Who are the team?

There’s me and two other consultant oncologists, Allan James and Brian Clark, who see patients. Mairi MacKinnon, a specialist nurse, is dedicated to brain tumour patients, and does an extraordinary job co-ordinating their care both in and outside the hospital. Then we have a radiographer specialist, Aoife Williamson, who deals with the planning and execution of the radiotherapy treatment. Those are the direct members of the team.

We also work with neurosurgeons, who do the operations, and there’s a nurse specialist based in that team. Then there are neuropathologists, who make the diagnosis, neuroradiologists who do the imaging. It’s a big team.

What’s the team at the research centre?

My own research group is myself, and the lab manager Lesley, who really runs the show. She’s a scientist by training and continues to do science but also manages the infrastructure in the lab. There are the three postdoctoral scientists who are working on individual research projects and I’ve currently got one clinical fellow who’s doing a PhD, and we have another technician.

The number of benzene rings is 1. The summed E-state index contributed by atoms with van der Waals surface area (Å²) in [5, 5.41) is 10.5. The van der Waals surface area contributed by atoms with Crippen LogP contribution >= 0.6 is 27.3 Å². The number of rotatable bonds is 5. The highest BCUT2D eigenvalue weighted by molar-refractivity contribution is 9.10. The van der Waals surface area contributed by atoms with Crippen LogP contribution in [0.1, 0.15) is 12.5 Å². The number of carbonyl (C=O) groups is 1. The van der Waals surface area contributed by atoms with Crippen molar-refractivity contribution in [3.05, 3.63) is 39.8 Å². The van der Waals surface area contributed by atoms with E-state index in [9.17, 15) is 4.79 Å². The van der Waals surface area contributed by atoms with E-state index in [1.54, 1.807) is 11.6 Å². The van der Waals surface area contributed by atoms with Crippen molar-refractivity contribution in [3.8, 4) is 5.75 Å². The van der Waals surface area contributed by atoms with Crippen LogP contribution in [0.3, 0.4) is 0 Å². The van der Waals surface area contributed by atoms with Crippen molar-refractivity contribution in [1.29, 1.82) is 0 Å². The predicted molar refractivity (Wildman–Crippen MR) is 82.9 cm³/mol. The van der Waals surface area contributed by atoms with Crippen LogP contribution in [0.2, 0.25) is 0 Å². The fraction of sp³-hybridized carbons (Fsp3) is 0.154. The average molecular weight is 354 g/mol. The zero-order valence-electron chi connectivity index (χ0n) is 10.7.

I wondered why you thought that this was an appropriate context in which to put artists? Why on earth!

I had a previous encounter, if you like, with an artist! When I was at the Sussex Cancer Centre in Brighton we had an artist in residence for nearly a year. Many of us found that an unexpectedly rewarding process, and that gave me a very positive experience of having artistic projects embedded within a cancer centre.

In what ways was it rewarding?